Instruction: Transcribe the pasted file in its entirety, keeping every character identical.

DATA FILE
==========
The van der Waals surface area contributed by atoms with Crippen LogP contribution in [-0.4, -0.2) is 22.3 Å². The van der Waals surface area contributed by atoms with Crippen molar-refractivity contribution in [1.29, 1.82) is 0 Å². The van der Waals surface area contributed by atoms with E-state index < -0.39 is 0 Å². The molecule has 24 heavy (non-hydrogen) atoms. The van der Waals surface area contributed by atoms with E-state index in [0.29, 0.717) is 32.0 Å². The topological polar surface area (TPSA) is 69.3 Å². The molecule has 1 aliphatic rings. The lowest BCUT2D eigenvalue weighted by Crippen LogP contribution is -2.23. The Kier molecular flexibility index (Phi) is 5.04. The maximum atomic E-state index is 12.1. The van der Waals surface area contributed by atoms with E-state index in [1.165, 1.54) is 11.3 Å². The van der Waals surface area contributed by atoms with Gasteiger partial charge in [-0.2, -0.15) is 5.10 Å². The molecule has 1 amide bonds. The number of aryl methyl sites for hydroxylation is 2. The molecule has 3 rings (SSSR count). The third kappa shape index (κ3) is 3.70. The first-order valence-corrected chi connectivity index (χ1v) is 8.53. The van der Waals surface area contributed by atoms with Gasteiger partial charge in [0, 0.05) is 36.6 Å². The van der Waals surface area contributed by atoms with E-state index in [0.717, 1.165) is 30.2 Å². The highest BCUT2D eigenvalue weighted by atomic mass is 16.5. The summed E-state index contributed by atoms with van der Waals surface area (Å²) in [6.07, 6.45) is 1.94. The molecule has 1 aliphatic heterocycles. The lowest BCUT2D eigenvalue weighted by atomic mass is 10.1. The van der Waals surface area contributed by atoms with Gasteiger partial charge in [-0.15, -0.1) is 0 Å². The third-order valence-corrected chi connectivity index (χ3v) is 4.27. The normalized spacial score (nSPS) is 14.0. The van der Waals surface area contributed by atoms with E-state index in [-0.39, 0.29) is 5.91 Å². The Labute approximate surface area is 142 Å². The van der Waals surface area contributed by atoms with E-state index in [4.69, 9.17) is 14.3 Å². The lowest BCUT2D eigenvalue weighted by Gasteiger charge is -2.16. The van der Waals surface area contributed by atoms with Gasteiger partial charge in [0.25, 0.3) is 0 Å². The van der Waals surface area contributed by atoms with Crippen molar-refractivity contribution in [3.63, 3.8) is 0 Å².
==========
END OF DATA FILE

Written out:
The van der Waals surface area contributed by atoms with Crippen LogP contribution in [-0.4, -0.2) is 22.3 Å². The van der Waals surface area contributed by atoms with Crippen molar-refractivity contribution in [1.29, 1.82) is 0 Å². The van der Waals surface area contributed by atoms with E-state index < -0.39 is 0 Å². The molecule has 24 heavy (non-hydrogen) atoms. The van der Waals surface area contributed by atoms with E-state index in [0.29, 0.717) is 32.0 Å². The topological polar surface area (TPSA) is 69.3 Å². The molecule has 1 aliphatic rings. The lowest BCUT2D eigenvalue weighted by Crippen LogP contribution is -2.23. The Kier molecular flexibility index (Phi) is 5.04. The maximum atomic E-state index is 12.1. The van der Waals surface area contributed by atoms with E-state index in [1.165, 1.54) is 11.3 Å². The van der Waals surface area contributed by atoms with Gasteiger partial charge in [-0.2, -0.15) is 5.10 Å². The molecule has 1 amide bonds. The number of aryl methyl sites for hydroxylation is 2. The molecule has 3 rings (SSSR count). The third kappa shape index (κ3) is 3.70. The first-order valence-corrected chi connectivity index (χ1v) is 8.53. The van der Waals surface area contributed by atoms with Gasteiger partial charge in [0, 0.05) is 36.6 Å². The van der Waals surface area contributed by atoms with E-state index in [0.717, 1.165) is 30.2 Å². The highest BCUT2D eigenvalue weighted by atomic mass is 16.5. The summed E-state index contributed by atoms with van der Waals surface area (Å²) in [6.07, 6.45) is 1.94. The molecule has 1 aliphatic heterocycles. The lowest BCUT2D eigenvalue weighted by atomic mass is 10.1. The van der Waals surface area contributed by atoms with Gasteiger partial charge in [-0.15, -0.1) is 0 Å². The third-order valence-corrected chi connectivity index (χ3v) is 4.27. The normalized spacial score (nSPS) is 14.0. The van der Waals surface area contributed by atoms with E-state index in [-0.39, 0.29) is 5.91 Å². The Labute approximate surface area is 142 Å². The van der Waals surface area contributed by atoms with E-state index in [4.69, 9.17) is 14.3 Å². The lowest BCUT2D eigenvalue weighted by Gasteiger charge is -2.16. The van der Waals surface area contributed by atoms with Gasteiger partial charge in [0.25, 0.3) is 0 Å². The van der Waals surface area contributed by atoms with Crippen molar-refractivity contribution in [3.63, 3.8) is 0 Å².